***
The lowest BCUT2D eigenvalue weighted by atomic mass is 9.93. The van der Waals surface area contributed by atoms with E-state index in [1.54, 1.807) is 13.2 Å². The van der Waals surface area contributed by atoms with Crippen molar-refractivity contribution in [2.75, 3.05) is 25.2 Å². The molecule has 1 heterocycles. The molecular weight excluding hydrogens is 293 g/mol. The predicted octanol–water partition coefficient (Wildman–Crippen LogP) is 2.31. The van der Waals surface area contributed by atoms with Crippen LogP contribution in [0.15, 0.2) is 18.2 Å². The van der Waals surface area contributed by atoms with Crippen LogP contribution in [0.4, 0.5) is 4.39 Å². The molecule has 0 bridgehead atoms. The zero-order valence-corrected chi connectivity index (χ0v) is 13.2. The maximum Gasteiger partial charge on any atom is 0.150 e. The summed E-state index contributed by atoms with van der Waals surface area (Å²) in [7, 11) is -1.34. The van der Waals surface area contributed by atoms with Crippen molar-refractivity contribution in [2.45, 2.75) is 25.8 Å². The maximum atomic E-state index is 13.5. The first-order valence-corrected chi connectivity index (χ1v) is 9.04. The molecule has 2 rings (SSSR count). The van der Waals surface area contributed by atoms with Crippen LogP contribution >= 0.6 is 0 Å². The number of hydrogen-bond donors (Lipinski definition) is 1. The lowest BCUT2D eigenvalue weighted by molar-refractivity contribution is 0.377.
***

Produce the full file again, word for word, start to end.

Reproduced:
The lowest BCUT2D eigenvalue weighted by atomic mass is 9.93. The van der Waals surface area contributed by atoms with E-state index in [1.54, 1.807) is 13.2 Å². The van der Waals surface area contributed by atoms with Crippen molar-refractivity contribution in [2.75, 3.05) is 25.2 Å². The molecule has 1 heterocycles. The molecular weight excluding hydrogens is 293 g/mol. The predicted octanol–water partition coefficient (Wildman–Crippen LogP) is 2.31. The van der Waals surface area contributed by atoms with Crippen LogP contribution in [0.15, 0.2) is 18.2 Å². The van der Waals surface area contributed by atoms with Crippen LogP contribution in [0.4, 0.5) is 4.39 Å². The molecule has 0 bridgehead atoms. The zero-order valence-corrected chi connectivity index (χ0v) is 13.2. The maximum Gasteiger partial charge on any atom is 0.150 e. The summed E-state index contributed by atoms with van der Waals surface area (Å²) in [7, 11) is -1.34. The van der Waals surface area contributed by atoms with Crippen molar-refractivity contribution in [2.45, 2.75) is 25.8 Å². The maximum atomic E-state index is 13.5. The first-order valence-corrected chi connectivity index (χ1v) is 9.04. The molecule has 2 rings (SSSR count). The van der Waals surface area contributed by atoms with Crippen LogP contribution >= 0.6 is 0 Å². The number of hydrogen-bond donors (Lipinski definition) is 1. The lowest BCUT2D eigenvalue weighted by molar-refractivity contribution is 0.377.